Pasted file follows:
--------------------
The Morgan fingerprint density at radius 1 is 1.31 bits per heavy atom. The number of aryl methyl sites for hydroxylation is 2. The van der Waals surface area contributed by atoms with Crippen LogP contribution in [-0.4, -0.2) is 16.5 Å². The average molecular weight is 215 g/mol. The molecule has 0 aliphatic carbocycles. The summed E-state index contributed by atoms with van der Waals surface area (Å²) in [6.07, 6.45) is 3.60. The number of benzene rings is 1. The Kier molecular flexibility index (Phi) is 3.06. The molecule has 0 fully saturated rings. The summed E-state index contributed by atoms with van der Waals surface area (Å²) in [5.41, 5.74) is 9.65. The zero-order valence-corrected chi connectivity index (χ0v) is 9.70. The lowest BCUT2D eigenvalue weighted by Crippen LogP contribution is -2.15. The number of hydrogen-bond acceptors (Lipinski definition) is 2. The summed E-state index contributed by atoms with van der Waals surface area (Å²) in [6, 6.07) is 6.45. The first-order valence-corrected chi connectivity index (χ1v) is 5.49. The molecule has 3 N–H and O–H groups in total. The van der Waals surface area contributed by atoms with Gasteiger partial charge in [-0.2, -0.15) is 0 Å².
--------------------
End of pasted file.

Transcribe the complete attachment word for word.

The Morgan fingerprint density at radius 1 is 1.31 bits per heavy atom. The number of aryl methyl sites for hydroxylation is 2. The van der Waals surface area contributed by atoms with Crippen LogP contribution in [-0.4, -0.2) is 16.5 Å². The average molecular weight is 215 g/mol. The molecule has 0 aliphatic carbocycles. The summed E-state index contributed by atoms with van der Waals surface area (Å²) in [6.07, 6.45) is 3.60. The number of benzene rings is 1. The Kier molecular flexibility index (Phi) is 3.06. The molecule has 0 fully saturated rings. The summed E-state index contributed by atoms with van der Waals surface area (Å²) in [5.41, 5.74) is 9.65. The zero-order valence-corrected chi connectivity index (χ0v) is 9.70. The lowest BCUT2D eigenvalue weighted by Crippen LogP contribution is -2.15. The number of hydrogen-bond acceptors (Lipinski definition) is 2. The summed E-state index contributed by atoms with van der Waals surface area (Å²) in [6, 6.07) is 6.45. The first-order valence-corrected chi connectivity index (χ1v) is 5.49. The molecule has 3 N–H and O–H groups in total. The van der Waals surface area contributed by atoms with Gasteiger partial charge in [-0.2, -0.15) is 0 Å².